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MAK Contemporary Art/ Applied Arts

Vienna (1989)



Mission by Peter Noever, 1986-2011, 

today director Emeritus of the MAK Vienna/ Los Angeles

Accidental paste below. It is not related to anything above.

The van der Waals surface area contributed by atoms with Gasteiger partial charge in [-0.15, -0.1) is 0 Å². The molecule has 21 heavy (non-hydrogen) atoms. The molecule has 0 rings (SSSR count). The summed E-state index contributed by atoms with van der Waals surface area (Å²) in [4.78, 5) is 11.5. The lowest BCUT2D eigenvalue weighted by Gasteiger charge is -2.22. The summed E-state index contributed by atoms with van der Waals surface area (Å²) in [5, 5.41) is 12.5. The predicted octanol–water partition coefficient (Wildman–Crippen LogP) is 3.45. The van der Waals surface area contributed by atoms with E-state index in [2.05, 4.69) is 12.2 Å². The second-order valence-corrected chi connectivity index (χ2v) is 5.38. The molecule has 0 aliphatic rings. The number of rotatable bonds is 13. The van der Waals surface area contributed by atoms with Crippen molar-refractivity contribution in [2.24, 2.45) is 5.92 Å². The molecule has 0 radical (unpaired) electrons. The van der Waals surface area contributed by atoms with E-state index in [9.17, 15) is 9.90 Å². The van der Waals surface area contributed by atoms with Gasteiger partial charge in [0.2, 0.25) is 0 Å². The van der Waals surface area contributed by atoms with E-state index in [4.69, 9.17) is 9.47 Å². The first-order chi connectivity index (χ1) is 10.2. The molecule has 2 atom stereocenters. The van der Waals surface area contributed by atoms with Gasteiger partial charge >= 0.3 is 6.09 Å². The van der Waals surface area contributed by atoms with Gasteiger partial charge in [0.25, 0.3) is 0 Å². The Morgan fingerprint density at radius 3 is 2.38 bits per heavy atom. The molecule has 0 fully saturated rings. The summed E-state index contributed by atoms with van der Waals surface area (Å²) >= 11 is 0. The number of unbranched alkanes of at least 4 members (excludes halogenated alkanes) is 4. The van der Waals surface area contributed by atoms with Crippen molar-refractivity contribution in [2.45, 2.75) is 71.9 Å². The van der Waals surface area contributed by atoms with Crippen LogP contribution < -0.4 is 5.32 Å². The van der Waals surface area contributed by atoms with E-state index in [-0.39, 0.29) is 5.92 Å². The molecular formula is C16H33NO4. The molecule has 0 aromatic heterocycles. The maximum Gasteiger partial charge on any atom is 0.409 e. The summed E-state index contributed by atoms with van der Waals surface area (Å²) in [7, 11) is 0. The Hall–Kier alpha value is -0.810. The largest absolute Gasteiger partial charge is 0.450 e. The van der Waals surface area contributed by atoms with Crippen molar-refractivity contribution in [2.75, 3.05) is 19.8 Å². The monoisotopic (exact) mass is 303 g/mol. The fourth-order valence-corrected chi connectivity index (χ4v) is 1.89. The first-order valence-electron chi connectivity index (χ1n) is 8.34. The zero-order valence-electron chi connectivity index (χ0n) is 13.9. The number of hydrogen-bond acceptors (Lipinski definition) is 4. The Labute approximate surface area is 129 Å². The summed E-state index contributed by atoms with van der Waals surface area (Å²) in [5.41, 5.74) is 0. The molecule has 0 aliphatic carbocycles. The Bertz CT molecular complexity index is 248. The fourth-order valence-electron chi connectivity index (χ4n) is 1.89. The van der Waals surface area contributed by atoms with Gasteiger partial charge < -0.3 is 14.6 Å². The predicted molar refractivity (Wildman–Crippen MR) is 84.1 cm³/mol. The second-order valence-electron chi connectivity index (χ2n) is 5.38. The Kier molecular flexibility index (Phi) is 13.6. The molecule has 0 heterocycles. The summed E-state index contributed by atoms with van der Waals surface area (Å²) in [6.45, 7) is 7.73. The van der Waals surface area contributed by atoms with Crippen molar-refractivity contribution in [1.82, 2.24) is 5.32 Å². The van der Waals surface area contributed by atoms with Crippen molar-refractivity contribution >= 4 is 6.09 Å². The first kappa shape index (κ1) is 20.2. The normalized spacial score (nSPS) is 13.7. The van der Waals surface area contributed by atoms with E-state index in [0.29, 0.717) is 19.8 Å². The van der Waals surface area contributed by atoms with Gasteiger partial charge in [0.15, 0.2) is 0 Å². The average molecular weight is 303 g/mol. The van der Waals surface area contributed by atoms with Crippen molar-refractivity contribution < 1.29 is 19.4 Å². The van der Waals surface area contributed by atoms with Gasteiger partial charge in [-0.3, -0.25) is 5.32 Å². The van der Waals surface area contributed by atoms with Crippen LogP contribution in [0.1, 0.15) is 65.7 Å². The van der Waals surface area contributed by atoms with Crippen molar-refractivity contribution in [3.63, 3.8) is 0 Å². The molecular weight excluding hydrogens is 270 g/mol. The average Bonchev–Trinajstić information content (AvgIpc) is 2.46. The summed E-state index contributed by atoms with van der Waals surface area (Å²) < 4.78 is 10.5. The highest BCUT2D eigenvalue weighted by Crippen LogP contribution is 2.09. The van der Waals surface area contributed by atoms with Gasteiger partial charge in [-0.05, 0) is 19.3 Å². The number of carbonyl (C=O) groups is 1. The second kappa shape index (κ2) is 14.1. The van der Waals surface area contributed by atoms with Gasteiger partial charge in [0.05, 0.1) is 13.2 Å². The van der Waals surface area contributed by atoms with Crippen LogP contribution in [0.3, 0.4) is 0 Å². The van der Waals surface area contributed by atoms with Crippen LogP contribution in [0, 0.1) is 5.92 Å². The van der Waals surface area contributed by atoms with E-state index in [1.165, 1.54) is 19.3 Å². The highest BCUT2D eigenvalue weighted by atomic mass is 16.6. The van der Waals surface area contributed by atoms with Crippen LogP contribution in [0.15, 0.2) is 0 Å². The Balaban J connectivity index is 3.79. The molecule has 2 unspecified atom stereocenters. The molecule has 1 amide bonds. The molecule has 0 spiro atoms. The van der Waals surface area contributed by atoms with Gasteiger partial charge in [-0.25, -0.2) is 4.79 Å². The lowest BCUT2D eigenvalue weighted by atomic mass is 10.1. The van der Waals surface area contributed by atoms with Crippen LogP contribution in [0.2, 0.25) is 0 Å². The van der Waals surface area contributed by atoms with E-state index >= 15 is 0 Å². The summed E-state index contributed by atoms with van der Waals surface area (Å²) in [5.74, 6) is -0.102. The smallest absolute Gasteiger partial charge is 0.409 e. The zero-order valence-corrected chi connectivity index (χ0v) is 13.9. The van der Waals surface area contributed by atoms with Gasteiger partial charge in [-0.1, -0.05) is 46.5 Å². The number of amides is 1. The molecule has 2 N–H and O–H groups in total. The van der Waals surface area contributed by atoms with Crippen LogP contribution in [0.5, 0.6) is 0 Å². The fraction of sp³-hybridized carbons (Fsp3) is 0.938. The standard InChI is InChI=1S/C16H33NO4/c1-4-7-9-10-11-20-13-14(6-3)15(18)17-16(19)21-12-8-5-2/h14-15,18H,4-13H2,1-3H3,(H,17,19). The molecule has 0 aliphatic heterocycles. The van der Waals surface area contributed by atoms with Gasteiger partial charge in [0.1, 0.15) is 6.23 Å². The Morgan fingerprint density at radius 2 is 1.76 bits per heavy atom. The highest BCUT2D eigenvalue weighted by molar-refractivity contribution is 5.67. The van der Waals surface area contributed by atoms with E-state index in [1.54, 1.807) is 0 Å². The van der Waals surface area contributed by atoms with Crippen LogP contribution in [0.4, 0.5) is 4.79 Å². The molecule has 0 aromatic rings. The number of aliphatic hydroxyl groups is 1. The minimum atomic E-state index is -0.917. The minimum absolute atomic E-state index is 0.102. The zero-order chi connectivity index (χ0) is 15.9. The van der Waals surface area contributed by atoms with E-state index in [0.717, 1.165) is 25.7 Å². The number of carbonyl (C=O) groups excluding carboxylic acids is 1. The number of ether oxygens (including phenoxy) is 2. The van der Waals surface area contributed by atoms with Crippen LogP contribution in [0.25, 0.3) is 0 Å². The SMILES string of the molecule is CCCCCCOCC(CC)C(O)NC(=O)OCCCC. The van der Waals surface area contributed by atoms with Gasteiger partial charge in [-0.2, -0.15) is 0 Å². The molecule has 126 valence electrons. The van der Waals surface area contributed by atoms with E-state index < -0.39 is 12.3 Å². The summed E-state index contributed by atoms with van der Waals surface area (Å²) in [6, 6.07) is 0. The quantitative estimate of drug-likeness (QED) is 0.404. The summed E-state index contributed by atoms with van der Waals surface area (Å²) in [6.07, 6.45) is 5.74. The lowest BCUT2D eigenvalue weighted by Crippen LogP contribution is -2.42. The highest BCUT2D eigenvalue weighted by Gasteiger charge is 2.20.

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Former director Peter Noever defined the MAK-Austrian Museum Applied Arts / Contemporary Art as “an experimental laboratory for multiple practices in the fields of art, architecture, and design; a platform for interdisciplinary cultural discourse; a locus of sociological research; and a lively, high-profile forum for scholarship (including the projected availability of the MAK collection online), literature, film, and music.” He went on to explain its philosophy and activities in greater detail: “Far-sighted exponents of art, architecture, design, and the humanities are frequent visitors. For the MAK, art is the subversion of the existing and the established through experimentation: it should question assumptions, decode solutions,  and shift perspectives. The MAK therefore operates experimentally, uncompromisingly, radically, for without risk there can be no art. This involves providing a refuge for art that is critical, on the fringe, not directly marketable, and/or avant-garde. The MAK is a place where art is born. It seeks to do justice to artists’ ideas and the intentions behind their work — and, if necessary, to defend them. Its exhibitions aim to pose questions, not to provide ready answers. For the MAK, what counts is artistic statements, is art itself. The duration and size of an exhibition is not crucial. We have consistently put on exhibitions that are provocative, controversial. The MAK operates as a workshop for artists, giving them the opportunity to do things in ways that would be impossible elsewhere, so it is not surprising that many world-renowned artists, including Vito Acconci, Chris Burden, Jenny Holzer, Magdalena Jetelová, and Donald Judd, have been frequent guests. The museum’s specific identity promotes a special way of working with artists, and this has resulted in close networking with leading visual artists, architects, and designers from around the world.   The end of an MAK exhibition is never really the end—it is followed by ongoing contact and exchange. For the most part, MAK exhibitions are developed in direct collaboration with the participating artists. Artists’ interventions form the basis of the current setup: this is a constant at the MAK. In its exhibitions the MAK often plays a pioneering role, and this, in turn, inspires artists, designers, and architects. Some of the issues it addresses in its projects have at first been misunderstood, but subsequent years have seen them taken up by other institutions.”

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